By John Wallace, SIFT Farm Manager
Kohlrabi is a strange-looking vegetable that often gets passed up in the produce section because people are unfamiliar with it. However, it is a versatile vegetable that can be used in many different recipes. Kohlrabi is a brassica, similar to cabbage and broccoli. It has been bred for lateral meristem growth, which results in a spherical, edible stem that is above ground. Its name comes from the German words Kohl, meaning cabbage, and Rabi, meaning turnip. Though kohlrabi is commonly used in Germany, varieties are also grown in northern Vietnam, India, and Bangladesh.
|Kohlrabi. Image: Pauk, Wikimedia Commons|
Kohlrabi can be started indoors and transplanted or directly seeded outside when there is no more risk of frost. Like most brassicas, they prefer cooler temperatures and make a good spring and fall crop. Heat can cause the plants to bolt early and never develop the edible globe. Early varieties of kohlrabi can take as little as 45 days to reach maturity. The larger they grow, the woodier the texture of the stem becomes. It is best to harvest them when they are younger and sweeter. When picked young, the inside flesh is tender and juicy, similar to an apple. Its flavor is milder and sweeter compared to cabbage, and it can be eaten raw or cooked. Raw kohlrabi is high in vitamin c and is a good source of magnesium, manganese, phosphorus, and potassium.
One of my favorite things to do with raw kohlrabi is to make a slaw. Simply julienne kohlrabi, carrots, or any other vegetables you prefer. To make a basic slaw dressing, combine mayonnaise, cider vinegar, sugar, and salt. I find that kohlrabi gives the slaw an enhanced flavor compared to just using cabbage. You can also make a sweet kohlrabi salad by using apples, red onion, and raisins. Any salad can be topped with some diced kohlrabi to add a crisp bite.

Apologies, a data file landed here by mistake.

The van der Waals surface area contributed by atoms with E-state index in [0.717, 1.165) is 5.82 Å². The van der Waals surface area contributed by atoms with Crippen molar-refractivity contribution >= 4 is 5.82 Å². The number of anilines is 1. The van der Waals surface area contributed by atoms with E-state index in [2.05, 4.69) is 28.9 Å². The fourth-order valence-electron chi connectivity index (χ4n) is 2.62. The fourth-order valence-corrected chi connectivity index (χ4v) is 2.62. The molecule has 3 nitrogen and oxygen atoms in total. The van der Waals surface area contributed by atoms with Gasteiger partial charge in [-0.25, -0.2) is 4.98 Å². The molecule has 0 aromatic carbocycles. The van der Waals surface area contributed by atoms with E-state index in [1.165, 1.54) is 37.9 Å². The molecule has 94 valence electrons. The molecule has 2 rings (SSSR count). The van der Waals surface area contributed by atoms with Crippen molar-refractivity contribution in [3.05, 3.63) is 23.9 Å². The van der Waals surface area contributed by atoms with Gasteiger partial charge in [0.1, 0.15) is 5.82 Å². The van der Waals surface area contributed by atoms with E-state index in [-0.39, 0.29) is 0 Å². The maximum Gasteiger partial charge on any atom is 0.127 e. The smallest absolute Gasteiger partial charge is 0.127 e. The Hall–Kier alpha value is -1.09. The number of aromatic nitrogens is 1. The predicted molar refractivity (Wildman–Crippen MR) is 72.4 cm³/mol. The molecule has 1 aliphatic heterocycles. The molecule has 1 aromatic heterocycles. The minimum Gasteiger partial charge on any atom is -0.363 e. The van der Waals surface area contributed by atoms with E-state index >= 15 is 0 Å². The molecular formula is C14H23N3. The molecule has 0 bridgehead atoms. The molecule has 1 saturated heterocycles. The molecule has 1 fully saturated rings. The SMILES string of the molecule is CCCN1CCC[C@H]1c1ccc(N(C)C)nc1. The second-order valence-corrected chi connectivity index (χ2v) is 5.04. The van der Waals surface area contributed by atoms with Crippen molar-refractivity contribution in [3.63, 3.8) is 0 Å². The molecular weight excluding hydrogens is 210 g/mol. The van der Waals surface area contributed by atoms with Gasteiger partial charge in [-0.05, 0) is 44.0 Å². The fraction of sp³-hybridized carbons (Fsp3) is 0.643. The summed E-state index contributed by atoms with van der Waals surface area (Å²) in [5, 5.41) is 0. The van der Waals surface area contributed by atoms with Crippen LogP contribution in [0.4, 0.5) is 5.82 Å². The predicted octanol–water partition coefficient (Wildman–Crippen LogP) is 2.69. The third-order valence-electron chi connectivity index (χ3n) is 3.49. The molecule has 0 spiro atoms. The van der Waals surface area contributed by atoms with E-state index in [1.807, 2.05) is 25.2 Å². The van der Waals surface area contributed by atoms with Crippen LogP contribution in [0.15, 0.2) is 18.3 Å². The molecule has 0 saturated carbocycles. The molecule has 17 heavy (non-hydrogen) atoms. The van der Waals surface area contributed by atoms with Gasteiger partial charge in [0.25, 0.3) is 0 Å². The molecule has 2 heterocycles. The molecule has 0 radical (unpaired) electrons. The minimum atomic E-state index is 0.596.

Kohlrabi can be cooked as well. Sometimes this is necessary if you are using larger, woodier bulbs. One easy side dish is baked kohlrabi. To do this, remove the outer skin if it is woody and slice the inside flesh into ÂĽâ€ť thick pieces. Toss them with olive oil, salt and pepper and lay them out on a baking sheet. Cook the kohlrabi at 450 degrees for 15 to 20 minutes. Kohlrabi can be steamed, braised, and fried and is an excellent addition to stir fries.
The leaves can be used, especially if they are young and tender. Similar to turnip leaves, you can braise them or simply simmer them in stock. One unique idea for using kohlrabi leaves is to blend or chop the leaves finely with some basil, pine nuts, and garlic to make a pesto. The possibilities are endless with kohlrabi because the mild flavor blends well with almost any seasoning and the bulbs are good filler. Next time you see this freakish looking vegetable on the shelves, give it a try!